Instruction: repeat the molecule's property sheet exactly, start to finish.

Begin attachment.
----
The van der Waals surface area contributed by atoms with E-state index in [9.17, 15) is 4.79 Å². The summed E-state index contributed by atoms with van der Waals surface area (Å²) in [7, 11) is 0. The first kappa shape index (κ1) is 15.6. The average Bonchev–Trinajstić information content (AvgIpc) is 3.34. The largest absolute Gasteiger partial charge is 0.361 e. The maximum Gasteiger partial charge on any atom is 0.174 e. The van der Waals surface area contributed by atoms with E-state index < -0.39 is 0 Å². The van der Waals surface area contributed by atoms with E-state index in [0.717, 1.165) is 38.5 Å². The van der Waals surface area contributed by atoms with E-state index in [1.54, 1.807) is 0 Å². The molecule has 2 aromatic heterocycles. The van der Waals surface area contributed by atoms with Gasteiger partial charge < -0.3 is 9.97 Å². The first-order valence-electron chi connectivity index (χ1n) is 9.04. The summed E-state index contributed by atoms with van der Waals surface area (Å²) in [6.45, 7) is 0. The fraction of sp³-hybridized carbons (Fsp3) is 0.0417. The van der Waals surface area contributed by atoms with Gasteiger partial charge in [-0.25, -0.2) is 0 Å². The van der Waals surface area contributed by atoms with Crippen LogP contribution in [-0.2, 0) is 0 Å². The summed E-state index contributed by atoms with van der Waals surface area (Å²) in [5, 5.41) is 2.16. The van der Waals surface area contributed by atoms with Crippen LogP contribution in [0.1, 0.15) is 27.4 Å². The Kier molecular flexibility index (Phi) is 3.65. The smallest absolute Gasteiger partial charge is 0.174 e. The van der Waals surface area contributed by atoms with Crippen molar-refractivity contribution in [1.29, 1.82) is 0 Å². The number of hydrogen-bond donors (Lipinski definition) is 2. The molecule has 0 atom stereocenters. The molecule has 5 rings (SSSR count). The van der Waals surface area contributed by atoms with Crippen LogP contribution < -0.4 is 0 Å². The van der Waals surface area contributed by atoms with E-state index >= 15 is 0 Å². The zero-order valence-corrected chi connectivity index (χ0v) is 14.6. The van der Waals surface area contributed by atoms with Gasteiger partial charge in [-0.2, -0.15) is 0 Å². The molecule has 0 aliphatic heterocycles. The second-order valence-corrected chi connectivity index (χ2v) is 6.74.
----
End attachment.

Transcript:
The van der Waals surface area contributed by atoms with E-state index in [9.17, 15) is 4.79 Å². The summed E-state index contributed by atoms with van der Waals surface area (Å²) in [7, 11) is 0. The first kappa shape index (κ1) is 15.6. The average Bonchev–Trinajstić information content (AvgIpc) is 3.34. The largest absolute Gasteiger partial charge is 0.361 e. The maximum Gasteiger partial charge on any atom is 0.174 e. The van der Waals surface area contributed by atoms with E-state index < -0.39 is 0 Å². The van der Waals surface area contributed by atoms with E-state index in [0.717, 1.165) is 38.5 Å². The van der Waals surface area contributed by atoms with E-state index in [1.54, 1.807) is 0 Å². The molecule has 2 aromatic heterocycles. The van der Waals surface area contributed by atoms with Gasteiger partial charge < -0.3 is 9.97 Å². The first-order valence-electron chi connectivity index (χ1n) is 9.04. The summed E-state index contributed by atoms with van der Waals surface area (Å²) in [6.45, 7) is 0. The fraction of sp³-hybridized carbons (Fsp3) is 0.0417. The van der Waals surface area contributed by atoms with Gasteiger partial charge in [-0.25, -0.2) is 0 Å². The van der Waals surface area contributed by atoms with Crippen LogP contribution in [-0.2, 0) is 0 Å². The summed E-state index contributed by atoms with van der Waals surface area (Å²) in [5, 5.41) is 2.16. The van der Waals surface area contributed by atoms with Crippen LogP contribution in [0.1, 0.15) is 27.4 Å². The Kier molecular flexibility index (Phi) is 3.65. The smallest absolute Gasteiger partial charge is 0.174 e. The van der Waals surface area contributed by atoms with Crippen molar-refractivity contribution in [1.29, 1.82) is 0 Å². The number of hydrogen-bond donors (Lipinski definition) is 2. The molecule has 0 atom stereocenters. The molecule has 5 rings (SSSR count). The van der Waals surface area contributed by atoms with Crippen LogP contribution < -0.4 is 0 Å². The van der Waals surface area contributed by atoms with E-state index >= 15 is 0 Å². The zero-order valence-corrected chi connectivity index (χ0v) is 14.6. The van der Waals surface area contributed by atoms with Gasteiger partial charge in [-0.2, -0.15) is 0 Å². The molecule has 0 aliphatic heterocycles. The second-order valence-corrected chi connectivity index (χ2v) is 6.74.